New Brunswick food pantry serves residents

<p>Vanessa’s Food Pantry, hosted at the Emanuel Lutheran Church near New Street, provides food for the homeless and other people in need.</p>

Vanessa’s Food Pantry, hosted at the Emanuel Lutheran Church near New Street, provides food for the homeless and other people in need.

Vanessa's Food Pantry in New Brunswick has provided food for those in need for more than 20 years.

Volunteers at the food pantry located at the Emanuel Lutheran Church help to unload food, stack shelves, bag food, clean, break down boxes for recycling and pick up food from The Middlesex County Food Organization and Outreach Distribution Services twice a week, said Vanessa Dunzik, food pantry coordinator.

Volunteers also pick up a U-Haul truck and collect food from the Hillside Community Food Bank of New Jersey, register clients, complete paperwork and reports for receipt of state and federal food programs, Dunzik said. 

The food pantry started a new program where they pick up donated food from local supermarkets, such as the Shoprite in East Brunswick, she said.

Dunzik has been working at the food pantry for 13 years. She started working at the food pantry when it was a small closet that served mainly the homeless population, she said. 

The food pantry realized they needed to expand and partnered with Hillside community food bank in 2010, Dunzik said, as well as moving to a new location in the Emanuel Lutheran Church's education building across the street.

“I am humbled that the church chose to name the pantry 'Vanessa’s Pantry,'" she said. “The truth is the pantry would not be where it is without the support of Emanuel Lutheran Church, its Pastor Jeffrey Eaton, its council and most of all its congregation." 

Currently Vanessa’s Food Pantry lacks space, time and money, but there is no suitable solution for this problem right now, Dunzik said. The food pantry would like to increase their hours but they lack volunteers. 

Since the food pantry is a part of the church ministry the space they use and the utilities are a part of the church’s budget, she said. Money donated specifically to the pantry can be used entirely for pantry expenses such as purchase of food, cleaning supplies and the U-Haul rental fee. 

“We are not at this moment feeling any 'hardship' other than seeing how many people in New Brunswick and the surrounding communities are in need of pantries such as ours, we wish we could ease their burdens more,” Dunzik said.

A majority of the families that visit Vanessa’s Food Pantry are multi-generational, Hispanic, living in New Brunswick and walk to the food pantry, she said. Over the last year, the pantry has served more people over the age of 18 than children. 

“The pipe dream would be that we could function as a free supermarket, that people could shop at our pantry,” Dunzik said.

Vanessa’s Food Pantry provides at least four bags of food to the people they serve, she said. Due to restrictions on some of their food they only allow their patrons to come once a month.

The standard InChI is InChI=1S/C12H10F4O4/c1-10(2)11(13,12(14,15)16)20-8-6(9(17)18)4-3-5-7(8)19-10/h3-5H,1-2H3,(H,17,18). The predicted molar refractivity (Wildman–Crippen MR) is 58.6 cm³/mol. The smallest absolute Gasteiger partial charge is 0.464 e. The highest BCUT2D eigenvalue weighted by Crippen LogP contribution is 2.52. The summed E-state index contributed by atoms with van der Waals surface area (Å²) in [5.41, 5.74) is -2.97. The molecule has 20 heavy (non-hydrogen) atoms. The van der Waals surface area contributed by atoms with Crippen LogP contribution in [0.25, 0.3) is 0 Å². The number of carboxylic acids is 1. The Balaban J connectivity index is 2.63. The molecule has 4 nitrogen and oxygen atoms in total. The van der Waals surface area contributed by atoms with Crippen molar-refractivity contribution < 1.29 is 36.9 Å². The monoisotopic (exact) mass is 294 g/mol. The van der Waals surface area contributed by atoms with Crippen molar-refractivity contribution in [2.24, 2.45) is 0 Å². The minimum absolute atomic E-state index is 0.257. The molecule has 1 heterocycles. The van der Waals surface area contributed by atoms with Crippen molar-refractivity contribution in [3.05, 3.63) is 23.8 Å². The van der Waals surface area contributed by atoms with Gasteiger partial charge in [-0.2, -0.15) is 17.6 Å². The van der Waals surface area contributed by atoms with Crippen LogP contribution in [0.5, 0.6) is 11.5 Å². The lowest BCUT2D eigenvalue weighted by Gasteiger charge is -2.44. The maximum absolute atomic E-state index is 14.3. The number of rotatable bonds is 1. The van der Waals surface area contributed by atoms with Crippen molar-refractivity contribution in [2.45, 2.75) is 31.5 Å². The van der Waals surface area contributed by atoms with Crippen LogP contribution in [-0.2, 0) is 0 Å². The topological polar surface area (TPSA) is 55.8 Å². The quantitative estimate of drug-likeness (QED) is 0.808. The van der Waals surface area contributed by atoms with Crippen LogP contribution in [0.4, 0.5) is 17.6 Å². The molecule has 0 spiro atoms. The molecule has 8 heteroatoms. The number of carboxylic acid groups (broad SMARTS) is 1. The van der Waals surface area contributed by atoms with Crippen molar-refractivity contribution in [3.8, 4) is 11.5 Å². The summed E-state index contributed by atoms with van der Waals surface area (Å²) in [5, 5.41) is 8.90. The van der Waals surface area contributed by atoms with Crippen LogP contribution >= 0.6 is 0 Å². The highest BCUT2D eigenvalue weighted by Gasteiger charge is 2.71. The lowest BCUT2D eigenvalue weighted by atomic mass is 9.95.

For a few of the patrons at Vanessa’s Food Pantry, the rent and utilities are not getting paid either and they are living in hotel rooms or a car, she said.

“When you see people who are choosing between paying rent or utilities instead of buying food you adjust your idea of how bad you think you might have it,” Dunzik said.

Volunteering at a food pantry can offer people a new focus of their life, she said.

Keith Murphy, a recovery counselor at the Center for Counseling, Alcohol and Other Drug Assistance Program and Psychiatric Services at Rutgers, partners with the students from the Recovery House to volunteer at Vanessa’s Food Pantry, he said.

Currently six students have volunteered at the food pantry, he said, and four students visit the food pantry monthly. Murphy and his students have been volunteering at Vanessa’s Food Pantry for about a year and a half. 

Murphy had students volunteer during spring break, in the cold and in the rain, he said. His students help unload the trucks and sort food. 

“They love volunteering and helping out at Vanessa’s Food Pantry because it helps them see the world and struggles that others may have,” he said. "I love and appreciate their willingness to share their time and talent to help in the community." 

The food pantry is a great way for the students from the Recovery House to see how being a giver can directly change someone's life, Murphy said.

Donna Holden, a Rutgers University Class of 2007 graduate, started to volunteer for Vanessa’s Food Pantry in 2006, she said.

Holden assists clients with filling out the intake forms at the food pantry and signs them in for the month, she said. 

“Volunteering for the pantry has been one of the most fulfilling things I have done,” she said.“To be able to help in any way that I can is a privilege, and I love being a part of a community such as Emanuel where I can be of assistance." 

Volunteering at the food pantry has made Holden more aware of how many families are hungry, she said. When Holden first started volunteering she would often go home thinking about all the hungry people with tears in her eyes. 

“My gratitude in life has changed tremendously over the years,” Holden said. “Over the years I have come to know some of the people very well and enjoy being able to greet them with a smile and send them off with one less worry of how they will feed their family." 

Jessica Herring is a School of Arts and Sciences senior majoring in journalism and media studies and minoring in English. She is a staff writer at The Daily Targum. She can be found on Twitter @Jesslindsey93.

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